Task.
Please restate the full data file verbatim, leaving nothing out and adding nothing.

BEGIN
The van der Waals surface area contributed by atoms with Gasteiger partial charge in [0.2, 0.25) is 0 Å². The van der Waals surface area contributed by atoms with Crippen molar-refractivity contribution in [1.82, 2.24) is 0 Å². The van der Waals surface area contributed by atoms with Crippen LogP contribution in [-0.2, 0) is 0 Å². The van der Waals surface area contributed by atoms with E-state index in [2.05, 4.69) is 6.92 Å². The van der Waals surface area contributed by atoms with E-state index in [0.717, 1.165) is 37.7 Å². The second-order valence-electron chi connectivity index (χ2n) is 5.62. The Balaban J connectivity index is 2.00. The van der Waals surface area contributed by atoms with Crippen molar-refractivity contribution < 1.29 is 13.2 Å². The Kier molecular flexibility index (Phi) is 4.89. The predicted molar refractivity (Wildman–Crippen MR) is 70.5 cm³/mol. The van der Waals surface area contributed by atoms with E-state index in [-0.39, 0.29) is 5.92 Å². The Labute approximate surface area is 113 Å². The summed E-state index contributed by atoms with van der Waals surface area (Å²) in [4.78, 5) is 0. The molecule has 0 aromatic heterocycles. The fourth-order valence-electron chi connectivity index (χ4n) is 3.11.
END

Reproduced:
The van der Waals surface area contributed by atoms with Gasteiger partial charge in [0.2, 0.25) is 0 Å². The van der Waals surface area contributed by atoms with Crippen molar-refractivity contribution in [1.82, 2.24) is 0 Å². The van der Waals surface area contributed by atoms with Crippen LogP contribution in [-0.2, 0) is 0 Å². The van der Waals surface area contributed by atoms with E-state index in [2.05, 4.69) is 6.92 Å². The van der Waals surface area contributed by atoms with E-state index in [0.717, 1.165) is 37.7 Å². The second-order valence-electron chi connectivity index (χ2n) is 5.62. The Balaban J connectivity index is 2.00. The van der Waals surface area contributed by atoms with Crippen molar-refractivity contribution < 1.29 is 13.2 Å². The Kier molecular flexibility index (Phi) is 4.89. The predicted molar refractivity (Wildman–Crippen MR) is 70.5 cm³/mol. The van der Waals surface area contributed by atoms with E-state index in [-0.39, 0.29) is 5.92 Å². The Labute approximate surface area is 113 Å². The summed E-state index contributed by atoms with van der Waals surface area (Å²) in [4.78, 5) is 0. The molecule has 0 aromatic heterocycles. The fourth-order valence-electron chi connectivity index (χ4n) is 3.11.